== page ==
What are census blocks?

Written by: Katy Rossiter, Geographer, US Census Bureau

Census blocks are:

Map Example of Census Block Geography – Statistical areas bounded by visible features such as roads, streams, and railroad tracks, and by nonvisible boundaries such as property lines, city, township, school district, county limits and short line-of-sight extensions of roads.

– The building blocks for all geographic boundaries the Census Bureau tabulates data for, such as tracts, places, and American Indian Reservations.

– Generally small in area. In a city, a census block looks like a city block bounded on all sides by streets. Census blocks in suburban and rural areas may be large, irregular, and bounded by a variety of features, such as roads, streams, and transmission lines. In remote areas, census blocks may encompass hundreds of square miles.

– A wall-to-wall coverage across the entire territory of the United States, Puerto Rico, and the Island Areas.

– Numbered uniquely with a four-digit census block number ranging from 0000 to 9999 nesting within each census tract, which nest within state and county. The first digit of the census block number identifies the block group. Block numbers beginning with a zero (in Block Group 0) are associated with water-only areas.

– Delineated by the U.S. Census Bureau once every ten years. An automated computer process looks for all visible and nonvisible features in our geographic database (MAF/TIGER) that should be a block boundary and creates a block each time those features create a polygon.

– The smallest level of geography you can get basic demographic data for, such as total population by age, sex, and race.

Census blocks are not:

– Delineated based on population. In fact, many census blocks do not have any population.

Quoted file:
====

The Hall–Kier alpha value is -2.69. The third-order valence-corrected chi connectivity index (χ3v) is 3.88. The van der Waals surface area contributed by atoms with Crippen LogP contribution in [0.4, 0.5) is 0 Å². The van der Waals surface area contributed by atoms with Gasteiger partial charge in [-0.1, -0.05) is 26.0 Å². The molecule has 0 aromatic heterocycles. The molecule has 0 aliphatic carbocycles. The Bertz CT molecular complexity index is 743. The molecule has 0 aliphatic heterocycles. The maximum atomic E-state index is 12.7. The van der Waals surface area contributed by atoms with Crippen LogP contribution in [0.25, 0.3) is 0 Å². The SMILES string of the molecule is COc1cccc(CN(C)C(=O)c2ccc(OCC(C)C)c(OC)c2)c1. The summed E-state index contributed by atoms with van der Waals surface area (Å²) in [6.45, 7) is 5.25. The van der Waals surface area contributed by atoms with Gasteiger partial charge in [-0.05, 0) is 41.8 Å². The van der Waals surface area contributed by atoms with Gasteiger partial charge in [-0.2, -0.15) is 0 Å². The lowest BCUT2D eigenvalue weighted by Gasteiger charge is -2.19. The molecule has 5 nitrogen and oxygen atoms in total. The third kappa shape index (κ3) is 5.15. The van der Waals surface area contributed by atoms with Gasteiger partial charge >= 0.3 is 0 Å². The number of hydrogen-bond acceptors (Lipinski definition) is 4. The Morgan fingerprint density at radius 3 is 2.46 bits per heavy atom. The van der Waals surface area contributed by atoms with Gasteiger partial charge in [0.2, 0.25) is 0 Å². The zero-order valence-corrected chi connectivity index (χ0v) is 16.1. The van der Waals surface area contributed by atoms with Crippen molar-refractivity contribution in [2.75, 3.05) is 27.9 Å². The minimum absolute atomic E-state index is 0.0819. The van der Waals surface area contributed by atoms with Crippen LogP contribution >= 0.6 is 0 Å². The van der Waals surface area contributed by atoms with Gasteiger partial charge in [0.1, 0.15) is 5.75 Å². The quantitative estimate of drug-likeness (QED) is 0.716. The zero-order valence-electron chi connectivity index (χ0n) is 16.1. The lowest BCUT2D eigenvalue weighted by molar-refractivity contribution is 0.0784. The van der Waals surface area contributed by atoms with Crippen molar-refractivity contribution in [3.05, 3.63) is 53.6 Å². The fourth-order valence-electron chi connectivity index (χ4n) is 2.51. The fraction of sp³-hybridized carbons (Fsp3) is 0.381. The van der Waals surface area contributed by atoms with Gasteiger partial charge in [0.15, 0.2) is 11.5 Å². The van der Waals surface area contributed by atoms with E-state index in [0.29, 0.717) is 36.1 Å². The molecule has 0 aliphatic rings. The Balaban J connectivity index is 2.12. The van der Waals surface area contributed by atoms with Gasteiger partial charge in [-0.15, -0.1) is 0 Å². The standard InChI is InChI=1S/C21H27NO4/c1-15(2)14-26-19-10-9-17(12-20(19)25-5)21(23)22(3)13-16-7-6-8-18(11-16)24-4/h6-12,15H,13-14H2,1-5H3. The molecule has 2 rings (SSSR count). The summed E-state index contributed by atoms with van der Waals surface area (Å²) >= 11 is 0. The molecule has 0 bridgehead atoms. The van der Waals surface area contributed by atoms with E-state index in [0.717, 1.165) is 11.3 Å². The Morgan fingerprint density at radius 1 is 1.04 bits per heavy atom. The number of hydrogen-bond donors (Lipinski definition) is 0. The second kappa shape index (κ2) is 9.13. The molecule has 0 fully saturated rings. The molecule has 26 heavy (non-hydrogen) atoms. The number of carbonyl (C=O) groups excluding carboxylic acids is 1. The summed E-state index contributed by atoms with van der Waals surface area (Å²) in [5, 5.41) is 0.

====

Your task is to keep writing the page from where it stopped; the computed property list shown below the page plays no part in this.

– Permanent throughout the decade. They may be split when a change in another geographic boundary occurs, such as an incorporated place annexation. If a block is split in between decades, a suffix will be added to the block number. For example, block 1000 would become block 1000A and 1000B.

– A boundary that can be used with American Community Survey (ACS) data. ACS data only go down to the block group level.

If you’d like to learn more, visit these links to block-related products created by the U.S. Census Bureau:

P.L. 94-171 County Block Maps – 2010 Census

Access to the 2010 TIGER/Line block Shapefiles

2010 Census Block Assignment Files

Block Relationship Files

Census Bureau Geography products

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4 Responses to What are census blocks?

  1. Steve says:

    Very well written. Can you additionally tell us all about the American Indian geographies of our nation, and how they may differ from regular geographies, for example how Census tracts and Tribal Census tracts, and Census blocks and Tribal Census Blocks may differ despite being located in the same geographic area? In a state such as mine–Oklahoma, home to 39 tribes–tribal geographies are important to our data work.

  2. Jason says:

    Thanks! Very helpful.

  3. Philip Bender says:

    Are there any 2010 Census Blocks, which contain both water and land (or is each Block water-only or land-only)?

  4. Ed Greenberg says:

    All the links at the bottom of the article seem to be broken. I would like very much to see an interactive program that displays images such as the map of census blocks above.

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